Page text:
Treasury documents expose increasing greed on credit cards Banks outed on gouging
THE full extent of the rort banks are now perpetrating through plastic can finally be revealed, with secret federal Treasury modelling showing the profitability of credit cards has spiked by nearly a third since the GFC.
The modelling is contained in briefing documents prepared for Joe Hockey in March and April after the Treasurer asked his department why credit- card rates had not fallen in response to the Reserve Bank of Australia’s four- year campaign of official cuts.
As a Senate inquiry into credit- card interest rates looms – and with many households struggling to repay their share of the $ 51 billion owed on plastic – News Corp Australia today brings to light the briefing documents, obtained under Freedom of Information laws. They reveal: Interest- rate “spreads earned by card issuers” have widened by close to a third since the Global Financial Crisis, from 6.7 per cent to 8.7 per cent;
In a three- way comparison with New Zealand and the UK, only in Australia are spreads expanding;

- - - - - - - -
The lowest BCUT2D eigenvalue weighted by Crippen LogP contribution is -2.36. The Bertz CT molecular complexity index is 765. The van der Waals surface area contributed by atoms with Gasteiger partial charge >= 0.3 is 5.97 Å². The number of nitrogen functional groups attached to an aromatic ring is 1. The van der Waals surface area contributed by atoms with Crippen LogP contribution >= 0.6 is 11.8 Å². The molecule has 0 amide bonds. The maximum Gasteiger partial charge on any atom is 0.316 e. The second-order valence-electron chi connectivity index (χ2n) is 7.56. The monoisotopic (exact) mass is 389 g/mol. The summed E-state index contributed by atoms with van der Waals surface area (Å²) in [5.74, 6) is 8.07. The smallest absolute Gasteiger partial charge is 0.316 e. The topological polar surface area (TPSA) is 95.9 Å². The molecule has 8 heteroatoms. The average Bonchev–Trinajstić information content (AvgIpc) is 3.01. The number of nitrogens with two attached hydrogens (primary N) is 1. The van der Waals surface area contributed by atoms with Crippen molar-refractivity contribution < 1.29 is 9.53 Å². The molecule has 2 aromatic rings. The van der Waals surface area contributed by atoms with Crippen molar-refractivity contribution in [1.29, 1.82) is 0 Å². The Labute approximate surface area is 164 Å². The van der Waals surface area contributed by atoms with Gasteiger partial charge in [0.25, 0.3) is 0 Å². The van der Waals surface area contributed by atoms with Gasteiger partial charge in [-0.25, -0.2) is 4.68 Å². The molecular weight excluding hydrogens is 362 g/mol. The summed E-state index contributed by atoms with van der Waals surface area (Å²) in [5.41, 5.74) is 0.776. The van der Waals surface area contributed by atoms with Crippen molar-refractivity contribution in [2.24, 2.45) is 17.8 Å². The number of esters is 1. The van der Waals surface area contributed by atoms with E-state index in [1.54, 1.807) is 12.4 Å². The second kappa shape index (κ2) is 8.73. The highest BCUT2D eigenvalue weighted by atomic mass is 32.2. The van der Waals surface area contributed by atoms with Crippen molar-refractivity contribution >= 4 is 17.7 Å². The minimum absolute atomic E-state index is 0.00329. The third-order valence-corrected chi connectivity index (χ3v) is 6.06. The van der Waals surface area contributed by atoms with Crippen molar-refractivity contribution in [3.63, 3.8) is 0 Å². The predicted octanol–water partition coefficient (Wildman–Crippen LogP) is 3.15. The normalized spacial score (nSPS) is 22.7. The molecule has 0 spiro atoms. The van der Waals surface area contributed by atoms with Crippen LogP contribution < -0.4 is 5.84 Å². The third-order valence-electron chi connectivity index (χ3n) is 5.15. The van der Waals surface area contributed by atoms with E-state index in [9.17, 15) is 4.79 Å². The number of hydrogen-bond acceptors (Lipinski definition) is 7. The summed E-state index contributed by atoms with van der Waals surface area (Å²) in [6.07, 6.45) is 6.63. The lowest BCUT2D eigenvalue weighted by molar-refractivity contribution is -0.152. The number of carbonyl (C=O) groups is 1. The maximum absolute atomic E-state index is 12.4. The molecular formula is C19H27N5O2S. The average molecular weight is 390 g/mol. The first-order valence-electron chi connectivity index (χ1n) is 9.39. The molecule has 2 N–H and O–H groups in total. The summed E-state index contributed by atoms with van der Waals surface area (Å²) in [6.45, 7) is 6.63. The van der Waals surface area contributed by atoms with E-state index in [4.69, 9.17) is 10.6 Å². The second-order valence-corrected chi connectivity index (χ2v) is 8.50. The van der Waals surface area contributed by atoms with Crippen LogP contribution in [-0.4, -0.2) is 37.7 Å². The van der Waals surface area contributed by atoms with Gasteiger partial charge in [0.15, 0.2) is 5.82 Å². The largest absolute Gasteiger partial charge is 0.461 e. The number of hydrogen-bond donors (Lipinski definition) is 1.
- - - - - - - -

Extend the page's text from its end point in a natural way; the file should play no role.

The “return on equity” reaped from plastic is twothirds greater than on mortgages;
Credit- card indebtedness has deepened for rich and poor – as well as most of those in between – with middle- income households least likely to avoid interest charges; and
Until four years ago, creditcard interest rates moved in line with the RBA’s official rate, despite banks claiming there is no relationship. The chairman of a Senate committee about to hold an inquiry into credit- card interest rates, Labor’s Sam Dastyari, said the documents showed customers weren’t getting a fair deal. “People are angry and this new information justifies that anger,” Senator Dastyari said. “My advice to customers is this: start telling credit card providers enough is enough. Ring them up, email them, visit them and tell them things need to change.”
Consumer group Choice’s head of campaigns Matt Levey seized on the evidence of the close historic link between credit- card and RBA changes, saying: “It punctures the banks’ PR campaign. They’ve made us feel silly for thinking there ought to be a relationship. There is. Credit cards are not magically different.”
Banks had turned to rorting credit cards to make up for lower profits on mortgages, Mr Levey said.
Consumer Action Law Centre CEO Gerard Brody was disturbed by the finding of deepening indebtedness. He said responsible lending laws had to be reformed.